Piers Cawley (BBC)
After reviewing today’s session schedule, I quickly came to the conclusion that I will spend my entire day sitting in the room “Portland 256.” This is, apparently, where the Perl track is located.
Paul Fenwick introduced Piers in song, to the tune of Gilligan’s Island.
Piers switched from Perl to Ruby a while back and swore that he wouldn’t return to Perl until 6. Facetiously, the reason he switched to Ruby was the handsome community associated with it and he reason he switched back to Perl was the amazingly supportive community associted with it. He began with a point about programming style. We think of code as describing what we are doing, but in reality the majority of our code actually describes how we are doing it. This infrastructure code is noise.
More seriously, he absolutely hated unrolling the @_ variable in every function. In such a high level language like Perl, why must we pop arguments off the stack in the same manner we would in an assembly language? This leads to long subroutines, every single one containing anti-patterns designed to implement the language infrastructure, instead of the language doing the work for us.
Moose does a lot to improve writing classes, using a more declarative syntax. However, even within Moose methods we need to write the infrastructure code. The MooseX::Declare module solves this problem, giving method syntax a more declarative style. By moving the infrastructure code out of sight, we can better focus on what we are trying to do, rather than how we are doing it.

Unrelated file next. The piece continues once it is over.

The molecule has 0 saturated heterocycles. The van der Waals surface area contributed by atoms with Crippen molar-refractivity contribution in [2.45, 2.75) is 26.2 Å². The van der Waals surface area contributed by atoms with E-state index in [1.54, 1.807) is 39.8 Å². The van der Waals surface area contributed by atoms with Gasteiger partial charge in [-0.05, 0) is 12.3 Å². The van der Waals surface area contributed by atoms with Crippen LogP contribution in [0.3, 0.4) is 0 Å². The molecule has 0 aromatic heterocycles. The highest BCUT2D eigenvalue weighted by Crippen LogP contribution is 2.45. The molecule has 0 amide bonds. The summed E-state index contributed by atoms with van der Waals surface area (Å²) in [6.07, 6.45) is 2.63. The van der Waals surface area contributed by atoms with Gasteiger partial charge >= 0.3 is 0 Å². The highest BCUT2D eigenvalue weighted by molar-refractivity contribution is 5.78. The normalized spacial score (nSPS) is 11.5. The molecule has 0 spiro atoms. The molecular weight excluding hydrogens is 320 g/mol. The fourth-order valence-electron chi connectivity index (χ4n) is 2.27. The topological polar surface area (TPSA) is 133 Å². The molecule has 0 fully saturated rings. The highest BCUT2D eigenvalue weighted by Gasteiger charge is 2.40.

Piers proceeded to list the modules that “rock” and brought him back to Perl:
Perl’s object-orientation absolutely “sucks.” However, this turns out to be a good thing. It allows very clever people to create modules that extend the semantics of the language. In a language like Ruby, which has a good object-orientation built-in, it’s essentially stuck. If, in the future better ideas of object-orientation are developed, they can be implemented in Perl far more easily than in Ruby. An interesting point: sometimes when the tool sucks, things are better. People develop layers of tools that enhance and extend the original.
It also helps that the Perl release schedule has accelerated.
Piers continued with a high-level, hand-waving explanation of how MooseX::Declare works. While not informative, it was entertaining. Including a video of Matt Trout attempting to hypnotize the room.
Piers ended by thanking the Perl community and expressing how good it feels to be back into it and developing in Perl again.